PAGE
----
At last, you’ve made the trek to one of your favorite RV parks. You’re all hooked up to the services and ready to enjoy the freedom of camping and the outdoors. During your stay, you hope to take in some of the attractions in the area as well as trying some of the delicious offerings at some of the local eateries. Safeguarding your RV is next on the agenda.
During your absence from camp, your RV will be fine. After all, it is all hooked up to the utilities, and everything is doing what it’s supposed to do. Just lock the door or secure it as needed. Right?
Hold on! There are things that really should be done to safeguard your rig and its belongings while you are gone. Failure to do some of these things can result in a catastrophic event for your vehicle under some unexpected circumstances. So let’s look at some of the items that require checking. These will vary depending on the specific RV type and trim level.
Retract All Awnings
While awnings provide shade, not only for people beneath them, but also help to block direct sun on the vehicle walls, they are greatly affected by wind and wind gusts. A rouge squall on an otherwise fine day can roll through without warning. Severe damage to the awning and RV body can result.
Don’t Rely on the Auto-Retract Awning Feature
Even if you have a power awning equipped with a wind sensor-controlled retraction, it is highly recommended to fold them up, regardless. I have witnessed several awnings that were destroyed by small bursts of wind. I’ve once witness wind damage incurred on a top-of-the-line awning on a Prevost conversion unit. Additionally, if a squall also knocks out the power to the coach, many of the high-end awnings will need the electric inverter turned on all the time as they require 120 volt AC. Best advice: retract them while you’re gone from the site.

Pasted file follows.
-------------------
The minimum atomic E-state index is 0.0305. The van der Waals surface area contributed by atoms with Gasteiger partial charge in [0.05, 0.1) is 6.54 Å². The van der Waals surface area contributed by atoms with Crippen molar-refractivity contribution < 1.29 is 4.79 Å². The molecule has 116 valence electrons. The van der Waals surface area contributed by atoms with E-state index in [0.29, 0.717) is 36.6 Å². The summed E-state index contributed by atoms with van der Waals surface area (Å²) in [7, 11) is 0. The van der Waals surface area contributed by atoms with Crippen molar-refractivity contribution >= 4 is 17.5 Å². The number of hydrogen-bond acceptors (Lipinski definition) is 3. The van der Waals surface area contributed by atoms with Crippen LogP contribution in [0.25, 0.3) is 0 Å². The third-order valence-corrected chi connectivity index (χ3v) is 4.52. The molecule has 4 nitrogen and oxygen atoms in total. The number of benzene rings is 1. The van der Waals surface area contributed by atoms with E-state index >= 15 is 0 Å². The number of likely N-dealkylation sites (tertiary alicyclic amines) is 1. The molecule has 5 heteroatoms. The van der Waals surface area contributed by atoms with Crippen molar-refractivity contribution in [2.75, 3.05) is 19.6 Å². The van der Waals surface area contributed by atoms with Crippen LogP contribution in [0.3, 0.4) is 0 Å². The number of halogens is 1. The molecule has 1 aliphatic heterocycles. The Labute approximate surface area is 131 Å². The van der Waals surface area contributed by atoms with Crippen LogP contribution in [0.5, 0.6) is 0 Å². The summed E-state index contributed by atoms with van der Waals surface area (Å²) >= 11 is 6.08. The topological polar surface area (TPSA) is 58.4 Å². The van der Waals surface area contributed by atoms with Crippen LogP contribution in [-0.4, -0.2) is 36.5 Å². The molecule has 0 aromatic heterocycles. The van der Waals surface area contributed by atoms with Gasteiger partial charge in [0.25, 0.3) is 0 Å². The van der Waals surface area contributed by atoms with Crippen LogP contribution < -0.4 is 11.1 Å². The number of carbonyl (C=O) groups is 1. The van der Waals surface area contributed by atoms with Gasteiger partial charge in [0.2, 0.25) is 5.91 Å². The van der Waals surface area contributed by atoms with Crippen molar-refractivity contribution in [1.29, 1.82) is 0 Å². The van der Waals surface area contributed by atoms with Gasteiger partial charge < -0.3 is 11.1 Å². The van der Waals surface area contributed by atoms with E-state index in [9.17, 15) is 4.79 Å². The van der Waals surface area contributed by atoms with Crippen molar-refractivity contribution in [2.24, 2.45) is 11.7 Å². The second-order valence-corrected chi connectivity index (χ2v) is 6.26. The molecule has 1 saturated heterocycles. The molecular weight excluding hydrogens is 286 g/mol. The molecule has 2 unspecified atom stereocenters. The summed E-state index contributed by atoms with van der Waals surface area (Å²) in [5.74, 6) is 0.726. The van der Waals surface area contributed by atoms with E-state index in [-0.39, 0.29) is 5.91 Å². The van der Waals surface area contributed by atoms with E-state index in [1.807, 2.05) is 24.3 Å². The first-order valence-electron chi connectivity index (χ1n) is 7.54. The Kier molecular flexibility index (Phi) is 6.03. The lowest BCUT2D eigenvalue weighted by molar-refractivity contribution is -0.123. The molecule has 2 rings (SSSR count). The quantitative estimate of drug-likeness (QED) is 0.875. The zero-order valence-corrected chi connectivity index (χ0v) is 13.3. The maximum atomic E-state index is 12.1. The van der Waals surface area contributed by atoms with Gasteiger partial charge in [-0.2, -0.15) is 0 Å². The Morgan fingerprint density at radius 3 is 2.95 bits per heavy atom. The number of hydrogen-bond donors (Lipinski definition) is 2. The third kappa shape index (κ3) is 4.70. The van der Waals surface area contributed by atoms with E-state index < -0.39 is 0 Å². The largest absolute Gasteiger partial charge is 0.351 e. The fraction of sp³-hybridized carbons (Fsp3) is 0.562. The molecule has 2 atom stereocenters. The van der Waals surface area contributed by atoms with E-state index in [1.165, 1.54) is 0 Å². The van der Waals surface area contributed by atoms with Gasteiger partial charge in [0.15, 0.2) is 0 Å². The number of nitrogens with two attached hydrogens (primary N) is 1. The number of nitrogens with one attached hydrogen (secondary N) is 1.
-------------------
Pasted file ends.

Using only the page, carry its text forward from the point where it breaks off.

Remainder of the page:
Turn Off The Fresh Water Source
Close the water spigot at the service pedestal. Water service in some campgrounds can experience substantial fluctuations in pressure. These can occur in the form of pressure spikes. Isolating your RV’s water system from the main source eliminates the possibility of suffering a non-stop flood in your absence. Additionally, turning off the internal water pump is also a prudent measure. Keep in mind that doing this will also stop ice production. So don’t complain at cocktail hour.
Check Electrical Loads
Reduce electrical loads, especially in warm weather with air conditioners operating. High power draws, such as those made by electrical water heaters, should be turned off. Maintaining a lower power need reduces the possibility of tripping the service breaker.
Emergency Accessing Plan
Having an electronic keypad door lock or hiding an entrance key is a great idea. This can allow you to remotely instruct the park manager or host to enter your RV in an emergency such as a fire, a pet in distress, or a similar event. Exchanging contact information with the park personnel is a requirement for this strategy. Two years ago, I witnessed a perfect need for this scenario. A couple had left their dog in their coach while they went to an attraction some distance away. They were involved in an automobile accident, resulting in both being hospitalized. Fortunately, they were able to phone the camp host, explain their predicament, and give them a code to allow them to tend to the pet’s needs. They were able to return the following day and Fido was healthy and happy.
If you have a pet that will be staying in the RV while you are gone, be sure it has everything it needs. A fresh water supply, food and a controlled temperature environment. If your RV is equipped with an automatic generator starting system, be sure it is enabled. This will ensure a cool climate for Fido, even in the event of a power disruption.
Well, these are some tasks that may need attention when leaving your RV in camp. There may be others depending on your rig and preferences.
So let’s get out and enjoy the RV lifestyle.
Peter Mercer — Safeguarding You and Your RV